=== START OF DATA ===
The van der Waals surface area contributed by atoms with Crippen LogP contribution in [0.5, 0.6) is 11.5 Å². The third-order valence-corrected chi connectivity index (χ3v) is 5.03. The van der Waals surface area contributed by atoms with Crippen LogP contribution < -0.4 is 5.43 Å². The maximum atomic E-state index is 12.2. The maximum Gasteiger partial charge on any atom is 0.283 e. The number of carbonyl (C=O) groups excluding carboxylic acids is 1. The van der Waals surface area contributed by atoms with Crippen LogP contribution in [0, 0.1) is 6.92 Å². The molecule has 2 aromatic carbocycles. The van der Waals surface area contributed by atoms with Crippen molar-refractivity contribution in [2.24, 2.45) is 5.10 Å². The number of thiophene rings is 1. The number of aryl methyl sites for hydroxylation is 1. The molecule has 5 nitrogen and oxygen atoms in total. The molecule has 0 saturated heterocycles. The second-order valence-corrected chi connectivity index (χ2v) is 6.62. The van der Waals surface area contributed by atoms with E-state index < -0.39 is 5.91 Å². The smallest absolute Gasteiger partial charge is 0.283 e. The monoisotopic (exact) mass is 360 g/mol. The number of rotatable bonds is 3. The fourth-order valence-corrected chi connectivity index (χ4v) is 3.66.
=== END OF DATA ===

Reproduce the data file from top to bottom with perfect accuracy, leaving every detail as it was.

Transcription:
The van der Waals surface area contributed by atoms with Crippen LogP contribution in [0.5, 0.6) is 11.5 Å². The third-order valence-corrected chi connectivity index (χ3v) is 5.03. The van der Waals surface area contributed by atoms with Crippen LogP contribution < -0.4 is 5.43 Å². The maximum atomic E-state index is 12.2. The maximum Gasteiger partial charge on any atom is 0.283 e. The number of carbonyl (C=O) groups excluding carboxylic acids is 1. The van der Waals surface area contributed by atoms with Crippen LogP contribution in [0, 0.1) is 6.92 Å². The molecule has 2 aromatic carbocycles. The van der Waals surface area contributed by atoms with Crippen molar-refractivity contribution in [2.24, 2.45) is 5.10 Å². The number of thiophene rings is 1. The number of aryl methyl sites for hydroxylation is 1. The molecule has 5 nitrogen and oxygen atoms in total. The molecule has 0 saturated heterocycles. The second-order valence-corrected chi connectivity index (χ2v) is 6.62. The van der Waals surface area contributed by atoms with E-state index < -0.39 is 5.91 Å². The smallest absolute Gasteiger partial charge is 0.283 e. The monoisotopic (exact) mass is 360 g/mol. The number of rotatable bonds is 3. The fourth-order valence-corrected chi connectivity index (χ4v) is 3.66.